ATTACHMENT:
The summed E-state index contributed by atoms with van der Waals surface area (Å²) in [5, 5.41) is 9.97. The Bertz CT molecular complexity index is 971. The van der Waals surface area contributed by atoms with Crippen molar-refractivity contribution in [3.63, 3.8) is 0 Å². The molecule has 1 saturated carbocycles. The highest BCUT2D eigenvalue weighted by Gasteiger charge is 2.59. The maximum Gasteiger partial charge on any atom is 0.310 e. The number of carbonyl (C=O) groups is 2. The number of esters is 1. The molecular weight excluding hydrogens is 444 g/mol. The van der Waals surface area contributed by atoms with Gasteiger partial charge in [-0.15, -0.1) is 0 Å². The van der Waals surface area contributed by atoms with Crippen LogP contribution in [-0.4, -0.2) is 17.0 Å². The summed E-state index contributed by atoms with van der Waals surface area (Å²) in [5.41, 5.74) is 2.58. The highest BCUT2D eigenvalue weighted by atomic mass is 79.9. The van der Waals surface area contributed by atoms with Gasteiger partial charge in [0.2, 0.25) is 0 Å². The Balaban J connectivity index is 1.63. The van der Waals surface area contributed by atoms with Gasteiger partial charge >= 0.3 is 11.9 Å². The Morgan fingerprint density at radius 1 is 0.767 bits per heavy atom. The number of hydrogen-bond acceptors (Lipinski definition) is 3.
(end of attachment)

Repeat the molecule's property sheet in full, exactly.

The summed E-state index contributed by atoms with van der Waals surface area (Å²) in [5, 5.41) is 9.97. The Bertz CT molecular complexity index is 971. The van der Waals surface area contributed by atoms with Crippen molar-refractivity contribution in [3.63, 3.8) is 0 Å². The molecule has 1 saturated carbocycles. The highest BCUT2D eigenvalue weighted by Gasteiger charge is 2.59. The maximum Gasteiger partial charge on any atom is 0.310 e. The number of carbonyl (C=O) groups is 2. The number of esters is 1. The molecular weight excluding hydrogens is 444 g/mol. The van der Waals surface area contributed by atoms with Gasteiger partial charge in [-0.15, -0.1) is 0 Å². The van der Waals surface area contributed by atoms with Crippen LogP contribution in [-0.4, -0.2) is 17.0 Å². The summed E-state index contributed by atoms with van der Waals surface area (Å²) in [5.41, 5.74) is 2.58. The highest BCUT2D eigenvalue weighted by atomic mass is 79.9. The van der Waals surface area contributed by atoms with Gasteiger partial charge in [0.2, 0.25) is 0 Å². The Balaban J connectivity index is 1.63. The van der Waals surface area contributed by atoms with Gasteiger partial charge >= 0.3 is 11.9 Å². The Morgan fingerprint density at radius 1 is 0.767 bits per heavy atom. The number of hydrogen-bond acceptors (Lipinski definition) is 3.